Monday, September 05, 2005
First things first, the color of this gladiolus is not it's true color. It's actually more of a very light blueish purpley color.
Now on to more important subject matter.
When we left Massachusetts to come meet Hero in Maryland (a year ago), my kids were out of control. OUT OF CONTROL. It probably was due mostly to the fact that I was emotionally out of control. I was constantly stressed due to living like a 'single' mom, having no family support, and moving out of apartments into hotels and my car every time Hero's pay got screwed up.
At the time, Sky was two and a half and Moon was one and a half. They were always on the go, had no discipline, and just as destructive as the next pair of siblings their age. I did not like telling them "no" because they didn't get to have the normal life that kids their age had--a steady place to live, a daddy to kiss before bed every night, family that stayed consistently in the picture, or a normally functioning mom. I felt bad about all of those things and compensated by letting them pretty much have control of those few things they were able to, like the ability to shred the newspaper, empty the drawers, and color on the table. I knew it wasn't the best way to go, but I was doing the best that I could at that time.
Grandma used to tell me "If you let them do whatever they want, they're going to wear you down to the ground before you ever know what happened." I always responded with a nasty comeback like "If my kids aren't dressed, fed, bathed, or diapered then you can comment, until then I don't want to hear it."
She was right, they did wear me down. I would stay up for hours cleaning after they had fallen asleep just for the house to be in good enough condition to wake up to. I made a promise to myself and the girls that it was all going to change once we were together again. I kept that promise.
At first, it was hard for the girls to adjust to rules. The first rule I made was NO MORE CUPS TO BED! Sure it was only water anyway, but the sippy cups needed to go. They cried the first night for a while, and I would come in every ten minutes or so and say "I know you don't like it, but this is the way it is going to be." After about half an hour, I got them both up and they had some water at the table. Then, back to bed where they fell asleep. It sounds easy in type, but I guarantee you it was not. It was so hard for me to think that my girls were upset.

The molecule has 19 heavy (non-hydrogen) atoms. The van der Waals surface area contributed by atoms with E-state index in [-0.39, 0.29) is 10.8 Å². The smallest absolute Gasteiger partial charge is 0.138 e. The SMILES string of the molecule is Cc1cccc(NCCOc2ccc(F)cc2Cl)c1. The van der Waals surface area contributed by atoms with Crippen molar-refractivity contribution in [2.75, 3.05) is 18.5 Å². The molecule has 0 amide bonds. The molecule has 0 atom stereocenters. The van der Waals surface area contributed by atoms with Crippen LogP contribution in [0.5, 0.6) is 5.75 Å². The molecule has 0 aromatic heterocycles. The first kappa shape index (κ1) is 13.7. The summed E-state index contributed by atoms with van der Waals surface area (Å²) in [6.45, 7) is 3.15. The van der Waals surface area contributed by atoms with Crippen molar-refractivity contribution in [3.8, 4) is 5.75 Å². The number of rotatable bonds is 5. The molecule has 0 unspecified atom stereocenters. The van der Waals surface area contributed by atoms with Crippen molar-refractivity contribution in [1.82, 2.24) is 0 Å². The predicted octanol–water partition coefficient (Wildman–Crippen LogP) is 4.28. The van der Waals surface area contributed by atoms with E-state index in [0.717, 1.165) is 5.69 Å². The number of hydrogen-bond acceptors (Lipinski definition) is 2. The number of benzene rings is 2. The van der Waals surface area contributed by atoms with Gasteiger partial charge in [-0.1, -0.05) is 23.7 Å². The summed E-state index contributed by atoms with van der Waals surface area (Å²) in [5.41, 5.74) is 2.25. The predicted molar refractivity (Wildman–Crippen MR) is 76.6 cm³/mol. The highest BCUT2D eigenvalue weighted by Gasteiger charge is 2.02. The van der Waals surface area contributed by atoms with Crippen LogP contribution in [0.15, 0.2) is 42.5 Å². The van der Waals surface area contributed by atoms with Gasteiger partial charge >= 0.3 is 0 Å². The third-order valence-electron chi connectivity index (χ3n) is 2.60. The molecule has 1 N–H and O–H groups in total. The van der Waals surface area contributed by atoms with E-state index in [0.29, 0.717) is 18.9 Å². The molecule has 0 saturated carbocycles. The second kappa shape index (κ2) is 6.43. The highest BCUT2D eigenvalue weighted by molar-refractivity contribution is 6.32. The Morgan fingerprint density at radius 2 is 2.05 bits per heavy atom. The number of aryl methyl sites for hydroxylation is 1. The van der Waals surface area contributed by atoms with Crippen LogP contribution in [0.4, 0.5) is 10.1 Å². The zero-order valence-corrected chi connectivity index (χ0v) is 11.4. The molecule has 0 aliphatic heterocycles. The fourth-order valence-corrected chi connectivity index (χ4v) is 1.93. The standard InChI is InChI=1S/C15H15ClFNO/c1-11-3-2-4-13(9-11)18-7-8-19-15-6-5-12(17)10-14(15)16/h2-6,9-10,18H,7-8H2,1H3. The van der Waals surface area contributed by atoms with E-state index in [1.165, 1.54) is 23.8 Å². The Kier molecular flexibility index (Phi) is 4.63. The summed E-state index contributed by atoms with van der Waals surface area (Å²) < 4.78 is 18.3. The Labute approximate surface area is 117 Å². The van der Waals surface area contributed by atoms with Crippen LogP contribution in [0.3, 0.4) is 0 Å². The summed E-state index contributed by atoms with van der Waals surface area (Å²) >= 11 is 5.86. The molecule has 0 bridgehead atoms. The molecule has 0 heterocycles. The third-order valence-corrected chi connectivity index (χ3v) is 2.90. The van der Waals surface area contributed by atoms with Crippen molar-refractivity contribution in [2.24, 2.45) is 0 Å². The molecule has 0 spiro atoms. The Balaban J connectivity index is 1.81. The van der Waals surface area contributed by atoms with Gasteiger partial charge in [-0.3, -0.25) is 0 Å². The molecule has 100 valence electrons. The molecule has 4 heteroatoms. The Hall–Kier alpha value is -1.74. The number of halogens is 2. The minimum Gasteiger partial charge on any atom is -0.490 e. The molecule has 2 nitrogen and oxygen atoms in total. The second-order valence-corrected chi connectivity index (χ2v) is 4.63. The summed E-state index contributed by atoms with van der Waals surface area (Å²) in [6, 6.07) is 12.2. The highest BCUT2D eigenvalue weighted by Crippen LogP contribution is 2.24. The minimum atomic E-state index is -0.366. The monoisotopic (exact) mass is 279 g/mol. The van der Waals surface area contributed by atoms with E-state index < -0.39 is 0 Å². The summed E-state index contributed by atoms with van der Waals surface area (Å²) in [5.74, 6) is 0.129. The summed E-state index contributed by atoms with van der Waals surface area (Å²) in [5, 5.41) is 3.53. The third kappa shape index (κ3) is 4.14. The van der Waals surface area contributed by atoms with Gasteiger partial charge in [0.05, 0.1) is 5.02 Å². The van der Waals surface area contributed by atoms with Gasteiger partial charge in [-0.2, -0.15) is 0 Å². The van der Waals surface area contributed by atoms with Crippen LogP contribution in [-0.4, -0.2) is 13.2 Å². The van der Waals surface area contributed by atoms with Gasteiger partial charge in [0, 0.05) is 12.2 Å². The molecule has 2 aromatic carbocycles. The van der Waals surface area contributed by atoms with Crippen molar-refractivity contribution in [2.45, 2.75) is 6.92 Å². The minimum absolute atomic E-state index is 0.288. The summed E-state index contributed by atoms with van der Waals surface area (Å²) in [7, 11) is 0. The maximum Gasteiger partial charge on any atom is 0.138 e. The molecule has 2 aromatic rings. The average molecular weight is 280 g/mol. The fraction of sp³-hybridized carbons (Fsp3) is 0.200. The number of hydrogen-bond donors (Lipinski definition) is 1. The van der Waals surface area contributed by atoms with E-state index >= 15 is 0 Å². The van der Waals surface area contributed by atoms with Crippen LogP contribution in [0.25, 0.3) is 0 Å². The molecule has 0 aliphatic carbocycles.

After the first rule was established with success, I kept at it. The tearing things up went away, the emptying drawers went away, the over all lack of listening skills went away, and my fear went away. I could handle this. My kids could handle this. It was good.
When we visited Massachusetts, it gave my kids the chance to show off their new skills, and they did. They were very well behaved (minus Moon's understandable sleeping thing). I didn't even think of what different children they had turned into until I got this phone call:
Grandma: When are you coming back up? We miss you already.
Me: Soon if we can find the time.
Grandma: The girls have changed so much I can hardly believe it!
Me: Yeah, Moon's hair is finally starting to get long.
Grandma: No, I mean they've changed. They are like different children. They didn't get into anything and they did everything you told them to! And they were so polite! I can't believe how much they've changed! You've really come along way and you're doing a wonderful job with them.
I was shocked.
Shocked and proud.
I did this.
I mean the girls had their part, but it was my consistency that led them there. It made me feel good to have someone notice. Not notice like a stranger would, but notice as someone who has seen us all at our worst. I was so happy that we planned a trip to the zoo, where I went with very minimal anxiety.
| posted by magnolia at 5:39 PM
Heidi had this to say:
gorgeous flower pic, magnolia! I'm proud of you for getting the girls back on track. You absolutely should feel great about how they are doing now vs. before. That's great of your grandma to mention it to you. It means alot when someone acknowledges your hard work. Good for you, hon! Keep up the great work.
- 10:24 AM EDT
had this to say:
Keep up the good work
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